From time to time, as your letter has indicated, it may be necessary for a user to convert Bitcoin that it has mined into a real currency or another convertible virtual currency, either because the seller of the goods or services the user wishes to purchase will not accept Bitcoin, or because the user wishes to diversify currency holdings in anticipation of future needs or for the user’s own investment purposes. In undertaking such a conversion transaction, the user is not acting as an exchanger, notwithstanding the fact that the user is accepting a real currency or another convertible virtual currency and transmitting Bitcoin, so long as the user is undertaking the transaction solely for the user’s own purposes and not as a business service performed for the benefit of another. A user’s conversion of Bitcoin into a real currency or another convertible virtual currency, therefore, does not in and of itself make the user a money transmitter.9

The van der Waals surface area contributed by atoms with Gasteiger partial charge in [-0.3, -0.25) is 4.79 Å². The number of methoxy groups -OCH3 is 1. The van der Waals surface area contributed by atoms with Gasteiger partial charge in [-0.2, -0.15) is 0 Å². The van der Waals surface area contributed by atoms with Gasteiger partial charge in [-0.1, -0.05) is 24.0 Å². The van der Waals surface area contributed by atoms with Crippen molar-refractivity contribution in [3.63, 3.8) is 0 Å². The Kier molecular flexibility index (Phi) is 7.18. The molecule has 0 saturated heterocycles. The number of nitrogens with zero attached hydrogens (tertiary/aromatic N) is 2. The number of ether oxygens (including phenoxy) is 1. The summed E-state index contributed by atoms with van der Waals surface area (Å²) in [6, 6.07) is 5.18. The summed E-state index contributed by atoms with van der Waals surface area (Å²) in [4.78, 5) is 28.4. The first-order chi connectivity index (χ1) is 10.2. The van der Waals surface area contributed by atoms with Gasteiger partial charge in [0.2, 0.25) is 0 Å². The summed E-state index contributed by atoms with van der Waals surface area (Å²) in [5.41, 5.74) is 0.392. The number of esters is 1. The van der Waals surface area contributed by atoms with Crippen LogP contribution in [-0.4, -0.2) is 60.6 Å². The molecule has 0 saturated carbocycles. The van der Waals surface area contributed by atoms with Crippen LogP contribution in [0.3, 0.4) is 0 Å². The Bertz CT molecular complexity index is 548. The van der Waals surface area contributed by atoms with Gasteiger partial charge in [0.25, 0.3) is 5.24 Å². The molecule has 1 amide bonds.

FinCEN therefore concludes that, under the facts you have provided, [the Company] would be a user of Bitcoin, and not an MSB, to the extent that it uses Bitcoin it has mined: (a) to pay for the purchase of goods or services, pay debts it has previously incurred (including debts to its owner(s)), or make distributions to owners; or (b) to purchase real currency or another convertible virtual currency, so long as the real currency or other convertible virtual currency is used solely in order to make payments (as set forth above) or for [the Company]’s own investment purposes. Any transfers to third parties at the behest of sellers, creditors, owners, or counterparties involved in these transactions should be closely scrutinized, as they may constitute money transmission. (See footnotes 8 and 9 above.) And of course, should [the Company] engage in any other activity constituting acceptance and transmission of either currency of legal tender or virtual currency, it may be engaged in money transmission activities that would be subject to the requirements of the BSA.